First labor, now robot labor: The hands that make and move goods in the world’s largest market may soon get a mechanical replacement. Bloomberg reports that “in 2016, China installed 90,000 new robots,” or one-third of the world’s total, and “30 percent more than the year before.” This makes China the world’s fastest-growing robotics market, as giant manufacturers and logistics firms compete and drive demand from around 800 Chinese robotics companies to develop machines that sort, weld, bolt, deliver, or even monitor pollution. If China succeeds in upgrading its manufacturing economy, which is currently still relatively labor-dependent compared with advanced manufacturing economies such as those of Germany or South Korea, it “may be able to stanch the flow of factories moving overseas.”
In some ways, the industry is still in its early stages of development. One engineer at Tsinghua University indicated that “some startups buy key components from Siemens or Fanuc, put them in a robot shell with an arm, and then slap on a Chinese brand name.” Still, the large players in the industry are not just messing around. Online retailer JD.com, for example, is rushing to automate its warehouses, and expects drones, driverless vehicles, and other specialized robots to deliver its packages in the not-too-distant future. It has already conducted experimental deliveries with drones in remote locations and robots on college campuses, and expects to quickly develop the technology.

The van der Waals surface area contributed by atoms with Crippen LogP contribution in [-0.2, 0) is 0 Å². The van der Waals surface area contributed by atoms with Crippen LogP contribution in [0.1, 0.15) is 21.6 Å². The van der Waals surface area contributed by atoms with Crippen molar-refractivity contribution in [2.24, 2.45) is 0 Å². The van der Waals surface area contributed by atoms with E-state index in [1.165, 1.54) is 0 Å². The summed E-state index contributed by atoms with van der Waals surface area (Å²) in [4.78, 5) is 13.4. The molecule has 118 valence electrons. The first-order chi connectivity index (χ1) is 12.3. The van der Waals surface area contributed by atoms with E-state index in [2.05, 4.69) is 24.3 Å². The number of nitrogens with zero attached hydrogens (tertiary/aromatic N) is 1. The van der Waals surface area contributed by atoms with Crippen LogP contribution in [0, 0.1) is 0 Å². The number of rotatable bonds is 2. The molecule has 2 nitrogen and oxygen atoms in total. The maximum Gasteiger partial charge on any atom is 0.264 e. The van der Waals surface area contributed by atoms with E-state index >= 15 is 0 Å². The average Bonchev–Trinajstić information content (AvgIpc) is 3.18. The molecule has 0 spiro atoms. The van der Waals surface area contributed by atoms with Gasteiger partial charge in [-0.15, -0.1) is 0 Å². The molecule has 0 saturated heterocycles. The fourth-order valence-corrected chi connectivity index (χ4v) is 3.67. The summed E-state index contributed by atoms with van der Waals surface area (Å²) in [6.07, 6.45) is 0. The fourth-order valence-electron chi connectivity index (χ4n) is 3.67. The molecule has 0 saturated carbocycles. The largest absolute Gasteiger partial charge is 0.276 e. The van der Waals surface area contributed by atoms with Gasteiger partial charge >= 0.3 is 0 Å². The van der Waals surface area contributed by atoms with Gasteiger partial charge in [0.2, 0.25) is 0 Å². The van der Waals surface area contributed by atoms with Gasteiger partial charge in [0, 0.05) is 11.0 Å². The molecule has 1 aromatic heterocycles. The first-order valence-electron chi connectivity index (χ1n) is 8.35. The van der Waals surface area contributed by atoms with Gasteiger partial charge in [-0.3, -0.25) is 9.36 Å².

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China’s first major energy deal in Bangladesh will put it in competition with India and Japan.
Netflix has just found a back door into China / Tech in Asia
A licensing deal with iQiyi will make some Netflix original shows available to Chinese audiences, though each show will need individual approval from censors, meaning that the slightly open ”back door” can be slammed shut at any time.
Hyundai is caught in a perfect storm in China / Bloomberg
“They have the wrong positioning in China, were late to sell new cars and SUVs, and had weak brand loyalty.”
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